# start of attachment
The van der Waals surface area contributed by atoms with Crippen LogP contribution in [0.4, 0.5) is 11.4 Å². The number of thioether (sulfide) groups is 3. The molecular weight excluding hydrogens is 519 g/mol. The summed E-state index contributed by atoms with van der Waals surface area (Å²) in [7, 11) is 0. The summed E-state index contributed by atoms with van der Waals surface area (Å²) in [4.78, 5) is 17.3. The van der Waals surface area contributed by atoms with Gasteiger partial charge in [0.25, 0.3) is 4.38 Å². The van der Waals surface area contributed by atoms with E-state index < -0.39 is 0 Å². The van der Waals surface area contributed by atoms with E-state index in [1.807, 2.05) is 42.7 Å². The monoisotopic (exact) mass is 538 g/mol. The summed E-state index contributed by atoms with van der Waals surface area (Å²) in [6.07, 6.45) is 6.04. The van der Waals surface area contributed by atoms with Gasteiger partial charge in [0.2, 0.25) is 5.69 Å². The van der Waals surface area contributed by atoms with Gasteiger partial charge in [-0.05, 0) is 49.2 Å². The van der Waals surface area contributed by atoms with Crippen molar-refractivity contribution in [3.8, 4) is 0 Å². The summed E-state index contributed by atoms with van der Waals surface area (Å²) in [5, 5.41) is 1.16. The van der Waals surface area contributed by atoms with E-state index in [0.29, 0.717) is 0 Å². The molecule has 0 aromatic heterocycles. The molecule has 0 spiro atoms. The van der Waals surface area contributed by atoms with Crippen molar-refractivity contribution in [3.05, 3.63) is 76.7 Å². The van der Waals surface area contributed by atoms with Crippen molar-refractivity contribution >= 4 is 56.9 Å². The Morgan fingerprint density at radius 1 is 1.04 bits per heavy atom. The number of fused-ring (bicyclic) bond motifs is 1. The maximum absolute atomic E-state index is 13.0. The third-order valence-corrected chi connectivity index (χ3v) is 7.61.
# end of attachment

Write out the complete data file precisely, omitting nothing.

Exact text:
The van der Waals surface area contributed by atoms with Crippen LogP contribution in [0.4, 0.5) is 11.4 Å². The number of thioether (sulfide) groups is 3. The molecular weight excluding hydrogens is 519 g/mol. The summed E-state index contributed by atoms with van der Waals surface area (Å²) in [7, 11) is 0. The summed E-state index contributed by atoms with van der Waals surface area (Å²) in [4.78, 5) is 17.3. The van der Waals surface area contributed by atoms with Gasteiger partial charge in [0.25, 0.3) is 4.38 Å². The van der Waals surface area contributed by atoms with E-state index < -0.39 is 0 Å². The van der Waals surface area contributed by atoms with E-state index in [1.807, 2.05) is 42.7 Å². The monoisotopic (exact) mass is 538 g/mol. The summed E-state index contributed by atoms with van der Waals surface area (Å²) in [6.07, 6.45) is 6.04. The van der Waals surface area contributed by atoms with Gasteiger partial charge in [0.2, 0.25) is 5.69 Å². The van der Waals surface area contributed by atoms with Gasteiger partial charge in [-0.05, 0) is 49.2 Å². The van der Waals surface area contributed by atoms with Crippen molar-refractivity contribution in [3.8, 4) is 0 Å². The summed E-state index contributed by atoms with van der Waals surface area (Å²) in [5, 5.41) is 1.16. The van der Waals surface area contributed by atoms with E-state index in [0.29, 0.717) is 0 Å². The molecule has 0 aromatic heterocycles. The molecule has 0 spiro atoms. The van der Waals surface area contributed by atoms with Crippen molar-refractivity contribution in [3.05, 3.63) is 76.7 Å². The van der Waals surface area contributed by atoms with Crippen molar-refractivity contribution >= 4 is 56.9 Å². The Morgan fingerprint density at radius 1 is 1.04 bits per heavy atom. The number of fused-ring (bicyclic) bond motifs is 1. The maximum absolute atomic E-state index is 13.0. The third-order valence-corrected chi connectivity index (χ3v) is 7.61.